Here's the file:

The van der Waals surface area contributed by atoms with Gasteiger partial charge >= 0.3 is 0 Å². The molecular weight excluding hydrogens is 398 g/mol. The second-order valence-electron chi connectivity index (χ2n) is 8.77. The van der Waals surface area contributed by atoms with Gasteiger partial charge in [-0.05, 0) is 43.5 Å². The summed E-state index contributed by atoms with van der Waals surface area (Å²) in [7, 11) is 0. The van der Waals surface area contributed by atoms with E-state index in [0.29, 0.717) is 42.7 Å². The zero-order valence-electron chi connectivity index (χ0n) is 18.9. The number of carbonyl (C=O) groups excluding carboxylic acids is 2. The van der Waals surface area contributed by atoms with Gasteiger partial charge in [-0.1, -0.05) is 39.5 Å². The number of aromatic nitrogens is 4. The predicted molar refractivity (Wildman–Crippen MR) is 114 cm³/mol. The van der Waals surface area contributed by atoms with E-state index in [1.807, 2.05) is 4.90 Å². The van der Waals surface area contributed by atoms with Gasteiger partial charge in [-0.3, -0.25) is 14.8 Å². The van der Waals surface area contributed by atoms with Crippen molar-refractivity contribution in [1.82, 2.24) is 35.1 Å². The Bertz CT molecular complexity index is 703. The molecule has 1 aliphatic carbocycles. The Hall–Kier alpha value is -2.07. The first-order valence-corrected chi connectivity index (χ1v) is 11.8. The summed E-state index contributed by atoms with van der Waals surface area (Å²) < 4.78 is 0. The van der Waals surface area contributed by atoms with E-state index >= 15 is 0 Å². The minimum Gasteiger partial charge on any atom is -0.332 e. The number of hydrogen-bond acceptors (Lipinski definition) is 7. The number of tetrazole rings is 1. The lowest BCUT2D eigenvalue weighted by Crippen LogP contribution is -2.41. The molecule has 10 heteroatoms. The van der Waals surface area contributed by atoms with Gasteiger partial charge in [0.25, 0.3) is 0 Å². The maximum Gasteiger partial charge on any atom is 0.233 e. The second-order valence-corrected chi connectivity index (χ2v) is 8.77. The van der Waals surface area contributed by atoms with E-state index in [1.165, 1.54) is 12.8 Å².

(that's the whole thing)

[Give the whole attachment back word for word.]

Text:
The van der Waals surface area contributed by atoms with Gasteiger partial charge >= 0.3 is 0 Å². The molecular weight excluding hydrogens is 398 g/mol. The second-order valence-electron chi connectivity index (χ2n) is 8.77. The van der Waals surface area contributed by atoms with Gasteiger partial charge in [-0.05, 0) is 43.5 Å². The summed E-state index contributed by atoms with van der Waals surface area (Å²) in [7, 11) is 0. The van der Waals surface area contributed by atoms with E-state index in [0.29, 0.717) is 42.7 Å². The zero-order valence-electron chi connectivity index (χ0n) is 18.9. The number of carbonyl (C=O) groups excluding carboxylic acids is 2. The van der Waals surface area contributed by atoms with Gasteiger partial charge in [-0.1, -0.05) is 39.5 Å². The number of aromatic nitrogens is 4. The predicted molar refractivity (Wildman–Crippen MR) is 114 cm³/mol. The van der Waals surface area contributed by atoms with E-state index in [1.807, 2.05) is 4.90 Å². The van der Waals surface area contributed by atoms with Gasteiger partial charge in [-0.3, -0.25) is 14.8 Å². The van der Waals surface area contributed by atoms with Crippen molar-refractivity contribution in [1.82, 2.24) is 35.1 Å². The Bertz CT molecular complexity index is 703. The molecule has 1 aliphatic carbocycles. The Hall–Kier alpha value is -2.07. The first-order valence-corrected chi connectivity index (χ1v) is 11.8. The summed E-state index contributed by atoms with van der Waals surface area (Å²) < 4.78 is 0. The van der Waals surface area contributed by atoms with E-state index >= 15 is 0 Å². The minimum Gasteiger partial charge on any atom is -0.332 e. The number of hydrogen-bond acceptors (Lipinski definition) is 7. The number of tetrazole rings is 1. The lowest BCUT2D eigenvalue weighted by Crippen LogP contribution is -2.41. The molecule has 10 heteroatoms. The van der Waals surface area contributed by atoms with Gasteiger partial charge in [0.25, 0.3) is 0 Å². The maximum Gasteiger partial charge on any atom is 0.233 e. The second-order valence-corrected chi connectivity index (χ2v) is 8.77. The van der Waals surface area contributed by atoms with E-state index in [1.165, 1.54) is 12.8 Å².